Virtually every magazine and newspaper published in New York City carried cigarette advertising. Some even published articles that were covertly written by the tobacco companies to try to play down the growing concerns about smoking and health in the 1950s. An example is in TRUE Magazine. An article commissioned by the industry was entitled “Smoke without Fear,” or “Who says smoking gives men lung cancer?” Copies of this were distributed in tobacco shops throughout New York and mailed to tobacco distributors to send to their customers.
One might have expected scandal sheets like the National Enquirer to take cigarette advertisements. And indeed they do to this day, but it’s disappointing to look back and see that publications such as Ms. Magazine were mainstays of cigarette advertising. I spoke with [Ms. publisher] Gloria Steinem on a radio interview that she was giving on WNYC and asked her how she could continue to accept cigarette advertising in her publication–even on the back cover of the Health Issue–and she bristled, became quite angry, and said, “Would you rather us not publish?!”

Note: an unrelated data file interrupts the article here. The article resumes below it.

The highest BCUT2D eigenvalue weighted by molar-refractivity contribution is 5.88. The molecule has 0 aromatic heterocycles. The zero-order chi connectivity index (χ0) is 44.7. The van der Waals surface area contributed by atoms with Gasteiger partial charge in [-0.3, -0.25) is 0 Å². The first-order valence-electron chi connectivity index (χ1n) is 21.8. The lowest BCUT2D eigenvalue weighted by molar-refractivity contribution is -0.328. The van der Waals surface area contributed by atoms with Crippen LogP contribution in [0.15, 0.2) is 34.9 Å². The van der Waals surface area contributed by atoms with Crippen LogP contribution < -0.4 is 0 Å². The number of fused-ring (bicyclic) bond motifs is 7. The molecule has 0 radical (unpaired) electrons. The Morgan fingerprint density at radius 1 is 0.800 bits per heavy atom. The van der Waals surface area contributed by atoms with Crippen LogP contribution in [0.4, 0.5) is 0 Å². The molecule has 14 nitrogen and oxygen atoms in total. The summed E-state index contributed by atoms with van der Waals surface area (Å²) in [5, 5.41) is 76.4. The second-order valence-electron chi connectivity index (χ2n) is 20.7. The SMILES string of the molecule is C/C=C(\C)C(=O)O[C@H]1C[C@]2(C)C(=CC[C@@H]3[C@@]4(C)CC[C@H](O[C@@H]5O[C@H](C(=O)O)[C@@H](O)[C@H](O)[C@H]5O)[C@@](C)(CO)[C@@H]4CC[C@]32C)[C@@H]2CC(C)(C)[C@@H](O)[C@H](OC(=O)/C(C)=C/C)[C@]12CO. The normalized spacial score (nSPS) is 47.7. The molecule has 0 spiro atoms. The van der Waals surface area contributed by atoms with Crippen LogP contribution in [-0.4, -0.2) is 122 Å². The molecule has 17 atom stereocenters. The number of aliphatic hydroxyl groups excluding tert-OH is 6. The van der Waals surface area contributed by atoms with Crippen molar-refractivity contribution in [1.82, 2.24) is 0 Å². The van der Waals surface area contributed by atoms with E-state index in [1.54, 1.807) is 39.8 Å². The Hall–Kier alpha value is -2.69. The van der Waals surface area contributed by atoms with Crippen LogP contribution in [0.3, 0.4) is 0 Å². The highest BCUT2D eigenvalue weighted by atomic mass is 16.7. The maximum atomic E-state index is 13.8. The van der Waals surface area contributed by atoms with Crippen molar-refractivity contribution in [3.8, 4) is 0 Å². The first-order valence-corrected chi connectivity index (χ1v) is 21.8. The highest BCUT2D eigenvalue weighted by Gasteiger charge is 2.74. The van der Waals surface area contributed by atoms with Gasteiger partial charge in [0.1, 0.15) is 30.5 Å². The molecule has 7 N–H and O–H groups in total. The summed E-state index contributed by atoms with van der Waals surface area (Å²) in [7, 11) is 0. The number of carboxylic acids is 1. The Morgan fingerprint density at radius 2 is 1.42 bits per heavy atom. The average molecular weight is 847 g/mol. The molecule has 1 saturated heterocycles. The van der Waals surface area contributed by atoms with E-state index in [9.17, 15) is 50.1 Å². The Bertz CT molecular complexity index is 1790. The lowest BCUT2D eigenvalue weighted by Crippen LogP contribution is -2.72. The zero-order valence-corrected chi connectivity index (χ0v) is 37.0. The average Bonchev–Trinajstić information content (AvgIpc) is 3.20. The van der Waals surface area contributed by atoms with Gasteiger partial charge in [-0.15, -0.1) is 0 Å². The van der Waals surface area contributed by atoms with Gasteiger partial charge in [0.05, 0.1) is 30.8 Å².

TIME Magazine and all sorts of others would publish stories on breast cancer or women and heart disease on the front cover–and a cigarette advertisement on the back cover. The Village Voice was a prime vehicle for cigarette advertising and not just the ads themselves, but also ads that wrapped around entertainment schedules such as the Camel Sound Board or the Marlboro Country Music events that they announced.
Of course, Time-Warner, long the publisher of the major weekly magazines in the United States, LIFE Magazine and TIME Magazine, was a major recipient of cigarette advertising dollars. So was Newsweek, which would have a cover story in the late 1970s, “What causes cancer?” and would list the causes of cancer in alphabetical order, starting with arsenic and asbestos. Way down the list was “tobacco smoke.” On the back cover, of course, was an ad for Viceroy cigarettes.